US election results: When will we know who won?
Days after US voters cast their ballots, the final results of the 2022 mid-terms remain unclear - with officials across the country warning that the outcome may still not be known for weeks.
The delays are the result of a number of factors, including razor-thin margins between candidates and the fact that Georgia - a key Senate battleground - is headed to a run-off election.
Other delays are due to the decentralised way in which elections are set up in the US, in which states have varied rules for how mail-in ballots are counted, and when.
The issue of delays has been a politically contentious one since the 2020 presidential election, when then-President Donald Trump attempted to claim victory the following morning while votes were still being tallied, declaring continued voting counting a "fraud" and an "embarrassment".
This week, Mr Trump has again cast doubt on the process, taking to his Truth Social social media platform to call several state elections "voter integrity disaster" and accusing his political opponents of "trying to steal the election with bad machines and delay".
Ahead of the midterms, however, electoral officials across the country warned the public that delays are a normal, expected part of US elections.
In a speech on 2 November, US President Joe Biden also weighed-in, warning that "it's important for citizens to be patient" while ballots are counted "in a legal and orderly manner".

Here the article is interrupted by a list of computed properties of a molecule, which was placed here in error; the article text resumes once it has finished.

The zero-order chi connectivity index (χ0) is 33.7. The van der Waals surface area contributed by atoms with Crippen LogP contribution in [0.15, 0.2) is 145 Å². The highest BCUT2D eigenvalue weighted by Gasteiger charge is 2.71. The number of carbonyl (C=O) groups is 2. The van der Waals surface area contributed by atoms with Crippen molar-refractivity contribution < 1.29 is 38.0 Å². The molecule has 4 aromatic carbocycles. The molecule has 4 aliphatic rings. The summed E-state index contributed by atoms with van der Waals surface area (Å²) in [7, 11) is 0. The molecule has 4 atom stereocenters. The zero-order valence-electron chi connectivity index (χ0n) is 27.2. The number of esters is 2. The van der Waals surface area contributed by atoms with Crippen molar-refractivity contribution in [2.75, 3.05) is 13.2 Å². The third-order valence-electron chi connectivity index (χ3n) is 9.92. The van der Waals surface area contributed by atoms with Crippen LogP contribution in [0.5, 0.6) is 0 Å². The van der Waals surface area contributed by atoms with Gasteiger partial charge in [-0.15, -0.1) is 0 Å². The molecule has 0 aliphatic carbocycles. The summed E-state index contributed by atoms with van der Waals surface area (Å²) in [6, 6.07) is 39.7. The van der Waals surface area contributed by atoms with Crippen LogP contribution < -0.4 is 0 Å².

Let's take a look at why certified results are trickling in slowly.
Mail-in and early voting
Although the final numbers are not yet in, preliminary data from the US Elections Project suggests that more than 112.34 million Americans - about 47% of eligible voters - participated in this year's midterm. While the overall figure is less than the number of voters who participated in the 2018 midterm, turn-out in some states appears to have been at historic highs.
The election also saw 42 million people cast their ballots - in early voting and by mail - ahead of 8 November, surpassing 2018's total of 39.1 million. This is among the key factors that lead to final vote tabulations being delayed.
Different states have varied regulations for how mail-in ballots are processed.
Pennsylvania, for example, is one of eight states that only allowed election officials to begin processing ballots on election day. In Maryland, on the other hand, state regulations stipulate that the processing of ballots cannot begin until 10:00 local time on the morning after the election.
Similarly, 16 states and Washington DC do not allow counting to begin until the polls close on election day, while 23 states allow counting to begin earlier on the same day. Only 10 states allow ballots to be processed and counted ahead of time before 8 November.
Nineteen states also have a grace period that allows ballots to be counted afterwards, provided that they were sent through the mail by election day. In California, for example, ballots can still be received for another full week. In Arizona, on the other hand, ballots must be in by election day, although officials have 20 days to come to a final count.
Recounts and run-offs